Rethinking Rethinking Afghanistan, Pt. 1

In honor of Tuesday’s major donor’s conference in Afghanistan, Informed Comment is beginning a series of reposts of the classic six-part documentary, Rethink Afghanistan by Robert Greenwald of Brave New Films. As the war grinds on, the questions the series raised are crucial to informed public discussion, and it is worth watching it again, or for the first time. I will also append some links of articles and reports that bring the various issues up to date.

Tuesday’s donors conference is not producing a lot of confidence in the Afghan public. President Hamid Kazai address the representatives of some 70 nations giving aid to his country, pledging that the Afghanistan government would be able take over development projects and security by 2014. But many feel Karzai is a poor manager and is the problem

Rethink Afghanistan, pt. 1, examines the likely outcome of President Obama’s massive troop escalation.

Despite a vote in favor in the House of 162, a resolution asking for a timetable for withdrawing troops from Afghanistan recently failed. Then the House went on to appropriate the money for 30,000 more US soldiers in that country (the Senate had already voted $40 billion in May).

But in the conference on the funding legislation between the Senate and the House turned rancorous because of what some are calling ‘Afghanistan fatigue’.

See also [pdf] Gilles Dorronso, “Afghanistan Searching for Political Agreement, Carnegie Report, April 2010.

Facing the increasing disillusionment with the war and the lack of evidence that the extra troops can turn things around quickly, the Obama administration is now increasingly open to talks with the Taliban and other insurgents.

And Rachel Maddow’s recent report on the difficulty of recruiting Pashtuns in Qandahar to the police and armed forces. (only 2% of the Afghanistan National Army comes from Qandahar and Helmand provinces)”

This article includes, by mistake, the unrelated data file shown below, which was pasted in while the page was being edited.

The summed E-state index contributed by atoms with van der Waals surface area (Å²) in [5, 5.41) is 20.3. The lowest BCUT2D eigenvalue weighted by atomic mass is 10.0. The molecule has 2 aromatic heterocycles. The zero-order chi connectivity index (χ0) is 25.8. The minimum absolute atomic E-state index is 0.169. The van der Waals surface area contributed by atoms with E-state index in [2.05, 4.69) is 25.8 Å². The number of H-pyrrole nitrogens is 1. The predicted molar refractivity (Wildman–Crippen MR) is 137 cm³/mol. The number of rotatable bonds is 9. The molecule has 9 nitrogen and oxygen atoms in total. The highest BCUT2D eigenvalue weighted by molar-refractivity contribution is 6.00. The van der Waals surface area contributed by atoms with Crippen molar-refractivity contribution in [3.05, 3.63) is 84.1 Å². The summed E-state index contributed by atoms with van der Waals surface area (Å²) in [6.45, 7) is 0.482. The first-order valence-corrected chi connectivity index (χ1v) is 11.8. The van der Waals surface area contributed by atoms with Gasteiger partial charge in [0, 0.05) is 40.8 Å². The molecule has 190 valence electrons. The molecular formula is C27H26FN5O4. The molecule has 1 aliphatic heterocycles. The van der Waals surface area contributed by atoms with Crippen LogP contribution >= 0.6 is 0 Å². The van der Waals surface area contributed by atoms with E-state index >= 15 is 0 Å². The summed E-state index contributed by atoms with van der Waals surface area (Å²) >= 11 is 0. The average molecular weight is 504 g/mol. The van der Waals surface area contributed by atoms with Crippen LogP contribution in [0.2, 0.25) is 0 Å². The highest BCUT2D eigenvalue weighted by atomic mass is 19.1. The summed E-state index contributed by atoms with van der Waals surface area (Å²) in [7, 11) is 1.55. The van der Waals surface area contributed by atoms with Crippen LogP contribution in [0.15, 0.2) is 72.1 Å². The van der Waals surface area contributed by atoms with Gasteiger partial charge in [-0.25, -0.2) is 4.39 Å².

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And here is part 1 of “Rethinking Afghanistan”:

5 Responses

  1. Perhaps you should mention that the ANA is 3% southern Pasthun and 39% non southern Pasthun. There are many anti Taliban Pashtun in the East and the North.

    It might be worth noting that the ANA and especially the ANP were severely under resourced and under funded until November, 2009.

    One factoid. In 2009, the ANP only trained one thousand police at a time. Iraq, even though geographically and population wise smaller than Afghanistan, trains 40 thousand police at a time.

    The current plan is to increase the number of ANP being trained at any given time to 24 thousand by March, 2012. This is the real “surge” or “escalation.”

    Robert Greenwald apparently opposes this because he is suspicious and skeptical about the the ANA and ANP.

  2. .
    I was surprised to see Rachel Maddow dressed so immodestly in Afghanistan. I thought she was smarter than that.
    .

  3. We must leave Afghanistan now and leave completely. We must stop our killings in Pakistan now and completely.

  4. Rethinking Afghanistan:

    “Mr. (Robert) Greenwald, who has produced documentaries about Wal-Mart and war profiteers, said the film represented a “less incendiary” approach influenced by liberal concerns that he not attack Mr. Obama directly.

    “We lost funding from liberals who didn’t want to criticize Obama,” he said. “It’s been lonely out there.”

    “http://www.commondreams.org/headline/2009/08/30-4

  5. Thanks for posting Greenwald’s movie. I wouldn’t have watched it without your imprimatur because his movies tell me what I already know. But it’s surprisingly involving and affirming. Good job using your rep to get something more play.

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